The Alfar and the Disir, being male and female elves respectively, are another type of ancestor. Alfheim is a place for the honored ancestors, those of great wisdom and courage who are honored among the living. They are not unlike saints, or folk heroes. They are those that did great deeds for their people and the well being of others. Here they dwell as semi-divine beings, to watch over and aid their descendants in need. Shamans, priests, teachers, mentors of all sorts. These are the wise folk, and those that live revered lives in their communities may end up here. In my experience, dwarves, humans, giants and many others may be counted among the “elves.” The Alfablot and Disirblot were to honor ancestors of this type.

In conclusion, there is a lot of the places the spirit can end up in the Northern Tradition. All of these realms can be subdivided, and I am sure there are others that have not been uncovered or have no names. Nor is this survery exhaustive by any means. The word ancestor, does not only mean blood relations. Gods, giants, spirits, dwarves, elves, humans, plants and animals may be counted among ancestors. At the spiritual level at least, a fair amount of intermixing appears to be possible.

In some way, I would propose, that there are a great many of possible afterlife destinations. It would depend greatly on the gods you serve, and your ancestors. Chosen by Odin? Valhalla may be your destination? A devotee of Freya? There is always Folkvangr. Thor could pick his own, as could the dwarves, the elves, Ullr, Skaid, Njord, Heimdall and the rest of them. Loki could take his own, and Angerboda hers. Those with dwarven ancestry may end up in Nidavellir. A wise wo/man may end up in Alfheim. Could it be said there is a certain amount of choice where we end up? I would say so. Morality plays a part as well, but once again, a topic for another time.

In the next part of this series, I will look at gods as ancestors.

Sources; “The Gods and Goddesses Parts 1-6)


About Nicholas Haney

I am a writer, author, hunter, craftsman, and student of anthropology/archaeology. View all posts by Nicholas Haney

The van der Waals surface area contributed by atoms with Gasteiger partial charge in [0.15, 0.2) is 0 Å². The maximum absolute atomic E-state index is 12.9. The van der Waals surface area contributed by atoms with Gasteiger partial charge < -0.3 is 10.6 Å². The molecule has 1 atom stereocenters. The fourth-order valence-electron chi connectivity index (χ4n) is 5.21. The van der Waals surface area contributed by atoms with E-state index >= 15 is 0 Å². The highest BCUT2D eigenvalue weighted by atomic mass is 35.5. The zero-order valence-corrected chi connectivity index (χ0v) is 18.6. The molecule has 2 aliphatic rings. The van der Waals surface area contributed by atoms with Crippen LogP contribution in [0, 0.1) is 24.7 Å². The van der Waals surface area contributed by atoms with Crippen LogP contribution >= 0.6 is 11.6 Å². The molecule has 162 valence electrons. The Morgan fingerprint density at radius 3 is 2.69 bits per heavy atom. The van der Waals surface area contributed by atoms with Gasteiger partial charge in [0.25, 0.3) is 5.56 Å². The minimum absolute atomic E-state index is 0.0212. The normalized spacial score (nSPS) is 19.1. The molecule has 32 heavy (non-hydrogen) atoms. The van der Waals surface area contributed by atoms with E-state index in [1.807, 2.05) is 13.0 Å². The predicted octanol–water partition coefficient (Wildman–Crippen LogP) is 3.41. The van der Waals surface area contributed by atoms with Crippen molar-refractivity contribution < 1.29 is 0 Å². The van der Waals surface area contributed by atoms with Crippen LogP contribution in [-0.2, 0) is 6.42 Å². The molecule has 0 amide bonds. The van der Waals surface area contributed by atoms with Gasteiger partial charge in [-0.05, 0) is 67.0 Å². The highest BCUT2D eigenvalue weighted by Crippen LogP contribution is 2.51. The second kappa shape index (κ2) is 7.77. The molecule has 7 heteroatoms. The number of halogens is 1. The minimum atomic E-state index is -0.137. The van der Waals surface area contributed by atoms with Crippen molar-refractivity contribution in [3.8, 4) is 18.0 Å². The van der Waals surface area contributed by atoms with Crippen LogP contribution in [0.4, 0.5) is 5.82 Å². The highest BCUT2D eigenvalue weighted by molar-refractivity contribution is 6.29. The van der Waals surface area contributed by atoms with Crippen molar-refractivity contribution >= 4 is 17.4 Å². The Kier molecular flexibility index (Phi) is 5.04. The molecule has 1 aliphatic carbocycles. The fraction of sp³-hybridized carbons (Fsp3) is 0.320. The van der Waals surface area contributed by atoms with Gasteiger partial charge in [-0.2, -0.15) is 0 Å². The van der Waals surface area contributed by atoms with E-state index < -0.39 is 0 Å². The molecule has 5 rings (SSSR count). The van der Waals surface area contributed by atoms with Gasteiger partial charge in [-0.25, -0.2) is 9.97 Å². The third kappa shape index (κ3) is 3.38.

8 responses to “Ancestors Part 1 – Dwarves, Elves and the Dead

  • Sarenth

    I am interested to see how the Disir are related to the Alfar in your sources, as I have read about the Alfar and the Alfablot being related to male Ancestors, especially powerful ones, whereas the Disir from my readings were not related to the Alfar at all.

    • Nicholas Haney

      Perhaps it would help to clarify that is my interpretation. At least to me, the Disir have a great deal of overlap between the norns, the hamingje, the valkries and the elves. They were usually protective spirits of some kind, often over a family, tribe or clan. They also had influence over fate and luck. To me, that would put them in the ancestor category. Fate and luck were often considered to be inheritable. Once again my logic, but that leaves the choice between more honored, semi-divine like the elves, or more common such as the dwarves or spirits of the dead generally. Could even be leaning towards the goddess category, but that seems a stretch to me, considering their more ‘localized’ nature. Not to say that is black or white, as there is a spectrum of course. I went with the former, seeing the Disir as semi-divine revered ancestors of a group, family or community, and therefore elves by my logic. It just made more sense to me.

      • Sarenth

        Gotcha. I can see where you’re coming from here. I think you’re correct: the problem with (or perhaps, a liberating situation) is that a lot of terms are muddy, The above oddity is why I use the German word for Fathers in place of Alfar, while keeping Disir as-is. I see the Alfar as Their own peoples, and conflating it with the powerful male Ancestors is a bit confusing to me.

      • Nicholas Haney

        To me at least, they are a little bit of both. They are their own people in a very real sense, but also a type of ancestor. Perhaps that just muddies things a little more. I would be interested in hearing more about your thoughts on this. I like the compare/contrast that results from comparing different ideas and beliefs.

        Thanks for your comments!

  • Sarenth

    A very good post; I am looking forward to Part 2!

  • Nick Bell

    Hey,im a little late to this blog but your ideas here really helped me solidify my interpretation of the alfar and disir. This is the best explaination for these concepts that ive come across

Leave a Reply

Fill in your details below or click an icon to log in: Logo

You are commenting using your account. Log Out /  Change )

Google+ photo

You are commenting using your Google+ account. Log Out /  Change )

Twitter picture

You are commenting using your Twitter account. Log Out /  Change )

Facebook photo

You are commenting using your Facebook account. Log Out /  Change )


Connecting to %s

This site uses Akismet to reduce spam. Learn how your comment data is processed.

%d bloggers like this: